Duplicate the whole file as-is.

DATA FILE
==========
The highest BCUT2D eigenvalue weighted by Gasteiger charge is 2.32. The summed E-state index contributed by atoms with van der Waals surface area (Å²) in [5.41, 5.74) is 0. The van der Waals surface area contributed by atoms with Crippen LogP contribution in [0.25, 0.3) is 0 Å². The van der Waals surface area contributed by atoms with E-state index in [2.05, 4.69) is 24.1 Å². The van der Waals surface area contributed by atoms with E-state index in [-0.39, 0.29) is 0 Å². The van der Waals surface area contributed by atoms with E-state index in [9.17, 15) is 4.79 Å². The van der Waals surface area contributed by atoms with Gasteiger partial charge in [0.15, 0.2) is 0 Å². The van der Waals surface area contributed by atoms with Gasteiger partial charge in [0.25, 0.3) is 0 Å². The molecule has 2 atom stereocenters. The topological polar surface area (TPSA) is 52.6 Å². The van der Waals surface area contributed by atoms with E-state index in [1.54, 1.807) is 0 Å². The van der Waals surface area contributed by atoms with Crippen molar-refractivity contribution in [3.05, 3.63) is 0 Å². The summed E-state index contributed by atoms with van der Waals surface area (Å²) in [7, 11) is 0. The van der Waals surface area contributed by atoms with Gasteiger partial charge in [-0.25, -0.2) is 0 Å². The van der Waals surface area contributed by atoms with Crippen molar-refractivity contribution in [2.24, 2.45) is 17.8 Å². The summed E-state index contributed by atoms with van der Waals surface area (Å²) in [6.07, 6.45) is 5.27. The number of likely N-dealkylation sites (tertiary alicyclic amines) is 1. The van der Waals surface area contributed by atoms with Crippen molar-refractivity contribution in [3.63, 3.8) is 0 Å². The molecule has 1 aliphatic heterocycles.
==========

The highest BCUT2D eigenvalue weighted by Gasteiger charge is 2.32. The summed E-state index contributed by atoms with van der Waals surface area (Å²) in [5.41, 5.74) is 0. The van der Waals surface area contributed by atoms with Crippen LogP contribution in [0.25, 0.3) is 0 Å². The van der Waals surface area contributed by atoms with E-state index in [2.05, 4.69) is 24.1 Å². The van der Waals surface area contributed by atoms with E-state index in [-0.39, 0.29) is 0 Å². The van der Waals surface area contributed by atoms with E-state index in [9.17, 15) is 4.79 Å². The van der Waals surface area contributed by atoms with Gasteiger partial charge in [0.15, 0.2) is 0 Å². The van der Waals surface area contributed by atoms with Gasteiger partial charge in [0.25, 0.3) is 0 Å². The molecule has 2 atom stereocenters. The topological polar surface area (TPSA) is 52.6 Å². The van der Waals surface area contributed by atoms with E-state index in [1.54, 1.807) is 0 Å². The van der Waals surface area contributed by atoms with Crippen molar-refractivity contribution in [3.05, 3.63) is 0 Å². The summed E-state index contributed by atoms with van der Waals surface area (Å²) in [7, 11) is 0. The van der Waals surface area contributed by atoms with Gasteiger partial charge in [-0.25, -0.2) is 0 Å². The van der Waals surface area contributed by atoms with Crippen molar-refractivity contribution in [2.24, 2.45) is 17.8 Å². The summed E-state index contributed by atoms with van der Waals surface area (Å²) in [6.07, 6.45) is 5.27. The number of likely N-dealkylation sites (tertiary alicyclic amines) is 1. The van der Waals surface area contributed by atoms with Crippen molar-refractivity contribution in [3.63, 3.8) is 0 Å². The molecule has 1 aliphatic heterocycles.